Research from around the world shows most physical education teachers do not feel prepared or confident in their ability to include children with disabilities into their general physical education classes.
However, one has to question the definition of disability presented to physical educators in this type of research. For example, colleagues of mine from Israel and Latvia and I created a survey to measure self-efficacy (confidence) of physical educators towards including children with visual impairments, physical disabilities, or intellectual disabilities.
These labels and detailed descriptions were used throughout the survey. For example, one question read: How confident are you in your ability to include a child with a visual impairment in a volleyball game in your secondary physical education class? Physical educators who reported low self-efficacy may have felt they lacked the knowledge and training to accommodate children with this specific level of disability. Perhaps results would have been different if the broader Washington Group questions were used to define disability? An alternative question might read: How confident are you in your ability to accommodate a child who has trouble seeing and reacting to fast moving balls in a game of volleyball in your secondary physical education class?
Now, the challenge remains the same for the physical educator – how to accommodate the child who has difficulty seeing. However, in my view the challenge of accommodating a child who has the more medical label of “visually impaired” presents what may seem to be an overwhelming challenge to the typical physical educator. On the other hand, the more functional label of “trouble seeing and reaction to fast moving objects” presents a need for accommodations such as using a larger, brighter colored ball.
Similarly, including a child with an intellectual disability could seem extremely difficult, whereas providing accommodations for a child who has trouble understanding instructions and following rules of a game may seem more doable.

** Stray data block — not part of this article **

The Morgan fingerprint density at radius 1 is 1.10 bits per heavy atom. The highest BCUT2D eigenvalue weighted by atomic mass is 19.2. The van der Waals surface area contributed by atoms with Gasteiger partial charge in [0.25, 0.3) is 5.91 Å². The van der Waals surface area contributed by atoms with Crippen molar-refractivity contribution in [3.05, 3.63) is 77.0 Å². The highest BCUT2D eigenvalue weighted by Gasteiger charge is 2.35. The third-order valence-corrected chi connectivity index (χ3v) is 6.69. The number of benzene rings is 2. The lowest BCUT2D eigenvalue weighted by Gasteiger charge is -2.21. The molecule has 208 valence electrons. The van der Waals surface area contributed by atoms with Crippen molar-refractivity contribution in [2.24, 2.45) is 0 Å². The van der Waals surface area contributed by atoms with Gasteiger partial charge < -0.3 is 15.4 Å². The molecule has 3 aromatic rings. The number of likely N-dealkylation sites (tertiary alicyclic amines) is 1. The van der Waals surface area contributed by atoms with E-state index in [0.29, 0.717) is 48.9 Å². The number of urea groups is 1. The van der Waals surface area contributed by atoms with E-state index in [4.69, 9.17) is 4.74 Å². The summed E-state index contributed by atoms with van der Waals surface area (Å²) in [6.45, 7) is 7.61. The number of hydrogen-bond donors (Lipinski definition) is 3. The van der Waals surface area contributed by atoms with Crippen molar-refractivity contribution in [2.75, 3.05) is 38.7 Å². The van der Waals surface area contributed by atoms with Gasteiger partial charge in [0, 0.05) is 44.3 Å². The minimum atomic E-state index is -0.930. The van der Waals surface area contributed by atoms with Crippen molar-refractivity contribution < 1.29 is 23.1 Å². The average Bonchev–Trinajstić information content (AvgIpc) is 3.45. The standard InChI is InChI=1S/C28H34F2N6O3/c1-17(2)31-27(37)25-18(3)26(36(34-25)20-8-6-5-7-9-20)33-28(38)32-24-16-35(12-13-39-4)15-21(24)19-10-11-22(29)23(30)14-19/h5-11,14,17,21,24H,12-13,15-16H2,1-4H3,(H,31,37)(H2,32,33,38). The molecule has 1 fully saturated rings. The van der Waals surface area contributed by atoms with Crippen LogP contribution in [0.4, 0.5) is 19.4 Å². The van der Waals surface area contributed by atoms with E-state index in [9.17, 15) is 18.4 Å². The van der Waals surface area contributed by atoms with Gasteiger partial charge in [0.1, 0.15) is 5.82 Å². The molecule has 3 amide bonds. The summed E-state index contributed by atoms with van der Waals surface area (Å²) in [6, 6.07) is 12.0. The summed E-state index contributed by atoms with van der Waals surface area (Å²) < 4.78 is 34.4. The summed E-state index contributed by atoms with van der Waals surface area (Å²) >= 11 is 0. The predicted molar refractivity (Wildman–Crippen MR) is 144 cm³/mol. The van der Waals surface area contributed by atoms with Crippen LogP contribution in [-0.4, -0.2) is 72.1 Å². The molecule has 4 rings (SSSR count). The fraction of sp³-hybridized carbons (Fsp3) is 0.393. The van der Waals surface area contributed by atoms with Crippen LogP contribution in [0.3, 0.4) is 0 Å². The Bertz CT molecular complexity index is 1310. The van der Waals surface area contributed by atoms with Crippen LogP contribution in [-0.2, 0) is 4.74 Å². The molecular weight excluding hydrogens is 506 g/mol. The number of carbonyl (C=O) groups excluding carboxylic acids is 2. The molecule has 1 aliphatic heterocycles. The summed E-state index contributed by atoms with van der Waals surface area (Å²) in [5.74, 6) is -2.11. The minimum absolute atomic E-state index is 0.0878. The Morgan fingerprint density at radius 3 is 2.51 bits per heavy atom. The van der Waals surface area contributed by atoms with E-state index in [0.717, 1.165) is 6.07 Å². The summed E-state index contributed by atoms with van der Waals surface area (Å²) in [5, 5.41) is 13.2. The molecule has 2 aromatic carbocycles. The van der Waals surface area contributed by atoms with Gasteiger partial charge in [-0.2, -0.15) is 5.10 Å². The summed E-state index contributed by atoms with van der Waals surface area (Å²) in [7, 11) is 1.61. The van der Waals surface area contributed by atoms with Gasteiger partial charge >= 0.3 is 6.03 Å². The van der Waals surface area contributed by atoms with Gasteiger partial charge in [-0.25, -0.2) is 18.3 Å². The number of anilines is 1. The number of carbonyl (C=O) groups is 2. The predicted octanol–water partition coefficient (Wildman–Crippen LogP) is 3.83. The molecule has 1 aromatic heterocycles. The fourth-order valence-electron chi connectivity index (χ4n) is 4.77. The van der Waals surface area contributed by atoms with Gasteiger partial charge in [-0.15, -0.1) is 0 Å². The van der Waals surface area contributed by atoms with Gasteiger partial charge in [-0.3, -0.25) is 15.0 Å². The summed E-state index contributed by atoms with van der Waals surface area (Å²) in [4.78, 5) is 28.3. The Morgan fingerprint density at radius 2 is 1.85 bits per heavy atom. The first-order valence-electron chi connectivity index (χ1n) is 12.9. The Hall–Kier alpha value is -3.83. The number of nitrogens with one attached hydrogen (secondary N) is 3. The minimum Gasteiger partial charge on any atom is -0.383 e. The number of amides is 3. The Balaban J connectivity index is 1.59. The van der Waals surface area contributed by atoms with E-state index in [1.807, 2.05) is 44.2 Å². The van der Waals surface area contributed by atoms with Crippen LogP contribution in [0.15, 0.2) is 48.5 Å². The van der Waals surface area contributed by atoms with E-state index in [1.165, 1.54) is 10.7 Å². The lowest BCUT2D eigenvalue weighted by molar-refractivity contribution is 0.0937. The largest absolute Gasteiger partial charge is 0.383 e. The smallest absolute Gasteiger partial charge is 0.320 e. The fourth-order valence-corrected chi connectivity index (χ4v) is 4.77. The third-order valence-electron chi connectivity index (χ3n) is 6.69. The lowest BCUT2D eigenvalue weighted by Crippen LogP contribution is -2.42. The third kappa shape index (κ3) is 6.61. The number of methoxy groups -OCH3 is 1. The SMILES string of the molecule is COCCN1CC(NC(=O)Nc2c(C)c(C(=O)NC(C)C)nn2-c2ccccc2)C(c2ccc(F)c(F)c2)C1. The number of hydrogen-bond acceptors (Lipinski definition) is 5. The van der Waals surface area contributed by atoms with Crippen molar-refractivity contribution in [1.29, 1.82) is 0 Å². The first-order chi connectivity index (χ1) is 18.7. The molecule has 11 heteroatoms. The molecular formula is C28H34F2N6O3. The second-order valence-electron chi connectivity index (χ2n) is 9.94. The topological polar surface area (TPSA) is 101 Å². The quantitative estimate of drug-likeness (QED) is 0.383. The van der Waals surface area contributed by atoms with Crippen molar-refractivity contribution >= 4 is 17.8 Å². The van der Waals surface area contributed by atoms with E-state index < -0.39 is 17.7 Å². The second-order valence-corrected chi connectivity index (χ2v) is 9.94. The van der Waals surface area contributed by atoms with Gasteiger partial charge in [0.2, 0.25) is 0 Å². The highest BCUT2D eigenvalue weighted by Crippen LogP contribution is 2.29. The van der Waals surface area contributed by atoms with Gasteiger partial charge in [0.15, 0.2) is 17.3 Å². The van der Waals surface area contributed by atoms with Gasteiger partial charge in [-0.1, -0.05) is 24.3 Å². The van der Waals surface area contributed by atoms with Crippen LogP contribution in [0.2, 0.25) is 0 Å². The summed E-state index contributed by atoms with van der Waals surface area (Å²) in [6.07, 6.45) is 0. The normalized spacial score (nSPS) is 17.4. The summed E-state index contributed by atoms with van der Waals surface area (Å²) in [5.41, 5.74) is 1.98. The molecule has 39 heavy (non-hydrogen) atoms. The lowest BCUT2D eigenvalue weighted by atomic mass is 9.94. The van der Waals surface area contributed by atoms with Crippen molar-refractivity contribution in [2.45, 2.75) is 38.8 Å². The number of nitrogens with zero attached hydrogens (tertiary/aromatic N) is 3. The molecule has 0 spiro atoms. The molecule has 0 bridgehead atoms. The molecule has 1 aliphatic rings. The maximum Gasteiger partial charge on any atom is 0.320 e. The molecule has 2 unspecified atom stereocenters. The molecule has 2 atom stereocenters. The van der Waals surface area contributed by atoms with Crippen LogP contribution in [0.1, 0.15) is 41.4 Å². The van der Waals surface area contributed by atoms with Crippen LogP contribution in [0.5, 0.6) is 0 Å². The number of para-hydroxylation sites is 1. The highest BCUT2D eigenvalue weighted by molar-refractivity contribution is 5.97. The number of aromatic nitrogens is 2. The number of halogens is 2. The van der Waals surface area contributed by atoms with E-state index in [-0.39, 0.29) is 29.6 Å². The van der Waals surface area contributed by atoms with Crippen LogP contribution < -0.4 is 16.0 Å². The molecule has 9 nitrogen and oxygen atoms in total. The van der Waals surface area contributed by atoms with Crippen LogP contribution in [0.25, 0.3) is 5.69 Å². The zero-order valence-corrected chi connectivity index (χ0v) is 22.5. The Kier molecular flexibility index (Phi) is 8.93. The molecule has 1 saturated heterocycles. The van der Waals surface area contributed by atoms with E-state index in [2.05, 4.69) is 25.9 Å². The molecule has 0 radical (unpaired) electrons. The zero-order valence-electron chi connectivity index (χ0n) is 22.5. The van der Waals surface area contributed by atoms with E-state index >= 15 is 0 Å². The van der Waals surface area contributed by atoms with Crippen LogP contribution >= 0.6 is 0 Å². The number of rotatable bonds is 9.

Many have suggested that physical educators would respond better when presented with accommodations focusing on concrete, functional aspects of physical education activities rather than arbitrary, abstract labels. What does a physical educator think when she is told a child with cerebral palsy will be coming to her physical education class? It would easy to see how the physical educator might simply say, “I don’t know anything about CP, and so I cannot accommodate this child.” On the other hand, what if the physical educator is told a child will be coming to her physical education program who has difficulty with activities that require upper body strength and eye-hand coordination. Now the physical educator can think in terms of function; how will this child’s limitations interact with functional requirements of physical education activities. If the class were in a basketball unit, then strength and eye-hand coordination would be needed to shoot a ball into a basket and pass a ball to a classmate. Simple modifications during skill development might include offering different heights of baskets, lighter, smaller balls to shoot and to pass, and allowing the child to stand closer to the basket when shooting and to a peer when passing. During game play two simultaneous games could be offered with one using regulation equipment with regulation rules for the more skilled children another using a smaller, lighter ball, lower basket and relaxed rules for those who are less skilled (including the student with a disability).
Labels can be useful, particularly when applying for state funding and to qualify for special education services. However, physical educators would benefit more from the Washington Group’s more functional definitions.
by Prof. Martin Block
Martin is well known for his research on inclusion of children with disabilities in general physical education. He is a Professor in the Department of Kinesiology at the University of Virginia, USA and is the President of the International Federation of Adapted Physical Activity (IFAPA). He also has been a consultant with Special Olympics International since 1987, and he is the primary author of Special Olympics Motor Activities Training Program (MATP) for individuals with severe disabilities.